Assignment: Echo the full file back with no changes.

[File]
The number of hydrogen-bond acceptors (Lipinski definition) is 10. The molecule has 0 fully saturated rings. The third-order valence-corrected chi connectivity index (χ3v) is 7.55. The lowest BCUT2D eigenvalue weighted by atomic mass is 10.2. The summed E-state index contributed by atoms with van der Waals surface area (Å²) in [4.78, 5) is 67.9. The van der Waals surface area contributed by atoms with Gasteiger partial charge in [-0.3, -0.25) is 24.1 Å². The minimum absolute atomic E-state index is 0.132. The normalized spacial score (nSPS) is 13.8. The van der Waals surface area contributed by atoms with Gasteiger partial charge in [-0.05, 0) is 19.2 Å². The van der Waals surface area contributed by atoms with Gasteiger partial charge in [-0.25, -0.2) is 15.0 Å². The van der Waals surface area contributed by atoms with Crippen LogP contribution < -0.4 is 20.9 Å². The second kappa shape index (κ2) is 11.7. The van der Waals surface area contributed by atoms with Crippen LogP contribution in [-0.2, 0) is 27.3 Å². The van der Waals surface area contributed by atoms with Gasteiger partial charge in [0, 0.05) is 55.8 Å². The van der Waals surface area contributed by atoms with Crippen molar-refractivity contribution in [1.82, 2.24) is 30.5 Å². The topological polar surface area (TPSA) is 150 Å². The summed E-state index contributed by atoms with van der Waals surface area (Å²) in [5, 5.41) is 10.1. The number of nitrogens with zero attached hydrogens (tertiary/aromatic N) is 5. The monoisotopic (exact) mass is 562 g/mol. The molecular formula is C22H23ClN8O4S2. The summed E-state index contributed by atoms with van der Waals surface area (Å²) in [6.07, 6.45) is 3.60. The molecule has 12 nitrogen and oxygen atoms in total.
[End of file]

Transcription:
The number of hydrogen-bond acceptors (Lipinski definition) is 10. The molecule has 0 fully saturated rings. The third-order valence-corrected chi connectivity index (χ3v) is 7.55. The lowest BCUT2D eigenvalue weighted by atomic mass is 10.2. The summed E-state index contributed by atoms with van der Waals surface area (Å²) in [4.78, 5) is 67.9. The van der Waals surface area contributed by atoms with Gasteiger partial charge in [-0.3, -0.25) is 24.1 Å². The minimum absolute atomic E-state index is 0.132. The normalized spacial score (nSPS) is 13.8. The van der Waals surface area contributed by atoms with Gasteiger partial charge in [-0.05, 0) is 19.2 Å². The van der Waals surface area contributed by atoms with Gasteiger partial charge in [-0.25, -0.2) is 15.0 Å². The van der Waals surface area contributed by atoms with Crippen LogP contribution < -0.4 is 20.9 Å². The second kappa shape index (κ2) is 11.7. The van der Waals surface area contributed by atoms with Crippen LogP contribution in [-0.2, 0) is 27.3 Å². The van der Waals surface area contributed by atoms with Gasteiger partial charge in [0, 0.05) is 55.8 Å². The van der Waals surface area contributed by atoms with Crippen molar-refractivity contribution in [1.82, 2.24) is 30.5 Å². The topological polar surface area (TPSA) is 150 Å². The summed E-state index contributed by atoms with van der Waals surface area (Å²) in [5, 5.41) is 10.1. The number of nitrogens with zero attached hydrogens (tertiary/aromatic N) is 5. The monoisotopic (exact) mass is 562 g/mol. The molecular formula is C22H23ClN8O4S2. The summed E-state index contributed by atoms with van der Waals surface area (Å²) in [6.07, 6.45) is 3.60. The molecule has 12 nitrogen and oxygen atoms in total.